The state Department of Education requires content standards in economics to be implemented, but does not require a course in economics to be offered at any grade level, nor does it require student enrollment in such courses. As a result, the existence and success of a particular school’s economics program usually rests on the shoulders of an individual administrator or teacher, “champions” as Castagnaro calls them. She theorizes that one of the reasons enrollment in economics courses has fallen off the table in recent years is that many of these champions have retired. With compliance to the federal No Child Left Behind Act of 2001 shifting the emphasis of many schools to the traditional three R’s, it has been increasingly difficult for many administrators to fill the vacancies.

In response to these drastically falling rates, HCEE adopted a resolution last November that every high school student in Hawaii should graduate with some exposure to economics. The resolution, which at first glance seems rather elementary, was actually a revolutionary statement for the organization, which was founded in 1965.

“The DOE has economic problems of its own that are stressing its resources,” says Gail Tamaribuchi, HCEE member and director of the Center for Economic Education (CEE), an economic-education training center for primary and secondary teachers. “They have a lot of priorities. If we start making demands, we will turn off the DOE immediately, and teachers bristle when it comes to having another mandate.”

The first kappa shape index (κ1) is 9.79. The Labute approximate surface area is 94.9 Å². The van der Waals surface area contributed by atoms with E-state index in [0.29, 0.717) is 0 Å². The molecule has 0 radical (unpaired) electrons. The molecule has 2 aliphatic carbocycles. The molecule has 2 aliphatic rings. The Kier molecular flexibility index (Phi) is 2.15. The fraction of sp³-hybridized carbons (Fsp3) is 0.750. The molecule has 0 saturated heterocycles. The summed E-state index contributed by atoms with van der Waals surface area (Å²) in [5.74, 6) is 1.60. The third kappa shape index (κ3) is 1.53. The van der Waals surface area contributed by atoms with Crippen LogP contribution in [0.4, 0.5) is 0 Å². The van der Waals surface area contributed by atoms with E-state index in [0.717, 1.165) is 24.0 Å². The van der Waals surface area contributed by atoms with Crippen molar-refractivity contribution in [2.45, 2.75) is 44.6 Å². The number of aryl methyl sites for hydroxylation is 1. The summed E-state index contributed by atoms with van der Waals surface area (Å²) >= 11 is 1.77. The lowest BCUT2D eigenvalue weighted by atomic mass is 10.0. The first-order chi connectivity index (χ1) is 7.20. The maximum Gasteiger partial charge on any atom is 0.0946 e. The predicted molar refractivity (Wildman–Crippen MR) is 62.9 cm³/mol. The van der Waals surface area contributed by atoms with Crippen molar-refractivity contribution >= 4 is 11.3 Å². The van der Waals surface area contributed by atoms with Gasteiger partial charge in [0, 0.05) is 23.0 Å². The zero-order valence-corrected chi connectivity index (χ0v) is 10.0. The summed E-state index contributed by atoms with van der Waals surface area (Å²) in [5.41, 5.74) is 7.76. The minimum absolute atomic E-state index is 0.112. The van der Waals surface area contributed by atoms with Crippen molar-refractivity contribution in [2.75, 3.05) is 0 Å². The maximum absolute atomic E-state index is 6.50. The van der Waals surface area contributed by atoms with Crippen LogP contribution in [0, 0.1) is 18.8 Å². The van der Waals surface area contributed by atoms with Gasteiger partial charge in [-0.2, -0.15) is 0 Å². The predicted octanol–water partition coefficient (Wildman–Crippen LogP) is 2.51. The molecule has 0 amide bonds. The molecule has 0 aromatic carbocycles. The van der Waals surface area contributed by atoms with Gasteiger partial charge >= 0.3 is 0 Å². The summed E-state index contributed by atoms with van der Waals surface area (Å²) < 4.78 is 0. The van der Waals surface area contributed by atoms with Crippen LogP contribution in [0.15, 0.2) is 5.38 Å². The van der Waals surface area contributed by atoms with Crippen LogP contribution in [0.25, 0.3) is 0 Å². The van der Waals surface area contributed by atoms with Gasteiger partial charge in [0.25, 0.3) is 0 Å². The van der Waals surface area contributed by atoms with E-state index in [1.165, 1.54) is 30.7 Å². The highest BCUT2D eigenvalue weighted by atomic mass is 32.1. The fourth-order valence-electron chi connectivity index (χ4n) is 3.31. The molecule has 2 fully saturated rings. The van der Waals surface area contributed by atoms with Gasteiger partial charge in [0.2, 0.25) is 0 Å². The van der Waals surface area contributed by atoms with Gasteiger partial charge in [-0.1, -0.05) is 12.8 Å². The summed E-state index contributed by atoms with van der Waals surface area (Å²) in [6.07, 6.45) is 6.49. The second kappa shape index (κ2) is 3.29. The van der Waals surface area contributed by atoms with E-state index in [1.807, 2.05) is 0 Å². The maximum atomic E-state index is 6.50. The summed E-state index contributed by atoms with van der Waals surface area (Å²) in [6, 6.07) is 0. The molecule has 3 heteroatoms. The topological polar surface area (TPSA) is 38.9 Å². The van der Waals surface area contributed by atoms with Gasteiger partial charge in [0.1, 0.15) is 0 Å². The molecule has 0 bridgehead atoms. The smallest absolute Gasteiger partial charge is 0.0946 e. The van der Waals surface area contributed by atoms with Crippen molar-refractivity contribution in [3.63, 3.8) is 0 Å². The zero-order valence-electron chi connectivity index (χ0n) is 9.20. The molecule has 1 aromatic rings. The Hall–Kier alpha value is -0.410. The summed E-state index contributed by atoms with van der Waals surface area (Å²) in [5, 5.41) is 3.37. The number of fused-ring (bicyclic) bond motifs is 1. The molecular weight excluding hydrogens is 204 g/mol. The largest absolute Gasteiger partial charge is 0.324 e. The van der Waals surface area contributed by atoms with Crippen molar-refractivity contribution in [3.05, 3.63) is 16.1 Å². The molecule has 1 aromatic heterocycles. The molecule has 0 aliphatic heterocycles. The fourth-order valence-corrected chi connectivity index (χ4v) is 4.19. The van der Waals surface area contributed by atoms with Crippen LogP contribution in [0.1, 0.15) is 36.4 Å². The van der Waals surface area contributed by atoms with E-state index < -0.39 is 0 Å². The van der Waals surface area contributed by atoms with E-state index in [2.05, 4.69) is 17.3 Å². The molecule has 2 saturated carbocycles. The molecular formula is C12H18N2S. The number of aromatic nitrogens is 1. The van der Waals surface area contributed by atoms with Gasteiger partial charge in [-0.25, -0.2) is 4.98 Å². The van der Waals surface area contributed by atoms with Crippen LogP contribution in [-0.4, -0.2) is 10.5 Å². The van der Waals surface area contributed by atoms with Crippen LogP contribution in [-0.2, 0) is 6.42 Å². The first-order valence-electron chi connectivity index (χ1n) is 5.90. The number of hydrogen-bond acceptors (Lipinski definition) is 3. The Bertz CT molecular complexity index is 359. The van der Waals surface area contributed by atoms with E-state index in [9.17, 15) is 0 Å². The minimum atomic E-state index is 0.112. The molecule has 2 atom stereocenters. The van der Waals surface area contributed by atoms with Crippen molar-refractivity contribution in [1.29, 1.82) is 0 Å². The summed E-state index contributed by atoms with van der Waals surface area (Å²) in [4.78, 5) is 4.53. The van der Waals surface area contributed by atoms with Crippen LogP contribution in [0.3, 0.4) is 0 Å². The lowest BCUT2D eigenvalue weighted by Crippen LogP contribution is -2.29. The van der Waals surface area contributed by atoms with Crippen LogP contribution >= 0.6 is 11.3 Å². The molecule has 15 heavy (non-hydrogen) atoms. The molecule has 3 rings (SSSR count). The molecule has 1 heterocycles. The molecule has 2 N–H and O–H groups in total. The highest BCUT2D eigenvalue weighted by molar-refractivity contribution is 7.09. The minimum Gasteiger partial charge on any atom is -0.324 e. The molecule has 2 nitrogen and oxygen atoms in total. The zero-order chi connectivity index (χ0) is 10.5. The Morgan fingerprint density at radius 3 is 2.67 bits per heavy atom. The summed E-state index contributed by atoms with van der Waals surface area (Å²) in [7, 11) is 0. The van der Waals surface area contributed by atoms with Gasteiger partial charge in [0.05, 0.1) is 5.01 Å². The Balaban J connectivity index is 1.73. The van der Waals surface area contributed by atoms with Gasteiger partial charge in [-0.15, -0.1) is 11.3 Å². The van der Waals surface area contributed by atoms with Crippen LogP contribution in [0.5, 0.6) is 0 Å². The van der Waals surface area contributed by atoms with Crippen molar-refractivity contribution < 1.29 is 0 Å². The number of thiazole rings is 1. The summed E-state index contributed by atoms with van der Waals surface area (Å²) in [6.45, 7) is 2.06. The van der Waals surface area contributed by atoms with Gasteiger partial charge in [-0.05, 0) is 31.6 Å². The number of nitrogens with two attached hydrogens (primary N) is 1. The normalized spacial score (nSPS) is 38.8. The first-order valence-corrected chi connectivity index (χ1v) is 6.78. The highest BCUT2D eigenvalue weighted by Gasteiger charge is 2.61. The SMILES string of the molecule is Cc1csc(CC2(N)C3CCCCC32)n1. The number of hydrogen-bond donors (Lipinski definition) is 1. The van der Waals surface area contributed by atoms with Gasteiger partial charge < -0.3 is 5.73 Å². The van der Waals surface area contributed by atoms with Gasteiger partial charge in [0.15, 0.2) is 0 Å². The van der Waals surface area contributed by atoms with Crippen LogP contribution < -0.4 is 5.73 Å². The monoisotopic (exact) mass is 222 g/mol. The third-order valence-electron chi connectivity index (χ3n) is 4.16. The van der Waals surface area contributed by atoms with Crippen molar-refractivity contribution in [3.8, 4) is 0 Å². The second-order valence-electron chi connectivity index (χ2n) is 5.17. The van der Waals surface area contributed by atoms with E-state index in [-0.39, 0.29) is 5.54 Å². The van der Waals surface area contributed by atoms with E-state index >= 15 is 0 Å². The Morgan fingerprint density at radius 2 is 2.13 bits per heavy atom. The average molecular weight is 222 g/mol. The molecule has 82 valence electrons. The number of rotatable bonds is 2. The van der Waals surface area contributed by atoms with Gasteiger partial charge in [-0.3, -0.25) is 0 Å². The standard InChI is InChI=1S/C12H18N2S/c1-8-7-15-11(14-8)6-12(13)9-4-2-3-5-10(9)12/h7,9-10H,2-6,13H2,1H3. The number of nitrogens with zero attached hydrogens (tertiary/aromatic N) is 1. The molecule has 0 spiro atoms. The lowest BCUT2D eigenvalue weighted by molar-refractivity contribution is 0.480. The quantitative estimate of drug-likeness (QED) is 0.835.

Supply and Demand
In economic terms, HCEE has both supply and demand problems. Primary and secondary school economics teachers are an increasingly scarce resource. According to a 2003 UH Manoa report, between 1991 and 1995, the University of Hawaii’s economics department enrolled between 160 and 185 majors annually. Between 1995 and 2001, the number decreased each year, reaching a low of just 74 in 2001. The trend has been reversing over the past two years (142 majors in 2003 and 175 in 2004). However, more graduates in economics do not translate into more economics teachers.

“When Texas mandated that economics had to be taught in it schools, there were only 15 people qualified to teach the subject in the entire state,” says Castagnaro. “Economics majors don’t want to become high school teachers.”